The U.S. Department of Energy (DOE) has recently granted close to $34 million to 19 research projects led by both industry and university sectors. These projects aim to advance innovative technologies that will enhance the accessibility and affordability of clean hydrogen as a fuel source for electricity generation, industrial decarbonization and transportation. The use of clean hydrogen-derived electricity aligns with the objective of achieving a carbon-neutral American power sector by 2035 and a net-zero emissions economy by 2050.
According to U.S. Secretary of Energy Jennifer Granholm, clean hydrogen plays a crucial role in reducing emissions and establishing a sustainable path towards clean energy. The DOE’s support for these projects will facilitate the progress of clean hydrogen technology, making it more cost-effective to produce and simpler to implement, while also fostering job creation.
Hydrogen serves as a clean fuel that can generate electricity through fuel cells or gas turbines, leaving only water and heat as waste products. Clean hydrogen production can be achieved by utilizing emissions-free electricity from sources such as wind, solar, geothermal and nuclear power, as well as from the conversion of tightly-contained natural gas and sustainably sourced biomass combined with carbon capture and storage. Presently, the majority of hydrogen produced in the U.S. stems from natural gas without the capture and storage of carbon dioxide, resulting in substantial emissions. The promotion of clean hydrogen production is thus vital in combatting climate change.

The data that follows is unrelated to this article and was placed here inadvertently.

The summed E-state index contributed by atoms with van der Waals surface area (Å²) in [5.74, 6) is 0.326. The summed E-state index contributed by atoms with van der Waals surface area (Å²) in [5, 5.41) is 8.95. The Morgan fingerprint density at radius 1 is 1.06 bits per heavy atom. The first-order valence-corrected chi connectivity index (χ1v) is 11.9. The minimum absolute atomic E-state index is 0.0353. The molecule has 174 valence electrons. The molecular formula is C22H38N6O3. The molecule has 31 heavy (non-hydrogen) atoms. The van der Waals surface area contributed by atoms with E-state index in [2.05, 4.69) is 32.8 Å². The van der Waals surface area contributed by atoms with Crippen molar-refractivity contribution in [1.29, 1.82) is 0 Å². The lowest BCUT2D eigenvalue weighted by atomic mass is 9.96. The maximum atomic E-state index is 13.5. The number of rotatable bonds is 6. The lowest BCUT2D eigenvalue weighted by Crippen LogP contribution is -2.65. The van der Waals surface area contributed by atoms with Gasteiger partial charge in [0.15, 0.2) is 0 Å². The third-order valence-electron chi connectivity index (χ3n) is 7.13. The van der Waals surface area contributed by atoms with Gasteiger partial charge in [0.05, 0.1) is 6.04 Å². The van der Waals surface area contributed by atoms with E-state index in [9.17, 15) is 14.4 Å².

One of the selected projects, led by Virginia Tech, focuses on exploring the potential for subsurface hydrogen storage in depleted gas fields in the Appalachia region. This involves sites like Berea, Big Lime and fractured Marcellus. The goal is to establish sizable hydrogen storage capacities within these depleted gas fields, eliminating the need for extensive surface storage infrastructure. This approach could ensure the availability of clean energy, especially during times of low supply and high demand. The implementation of this technology can lead to increased energy accessibility, reduced energy costs, more clean energy jobs and a decrease in energy-related challenges, particularly in underserved Appalachian communities.
The project receives funding of $1,499,999 from the DOE and an additional $375,000 from non-DOE sources, making the total value of the project $1,874,999.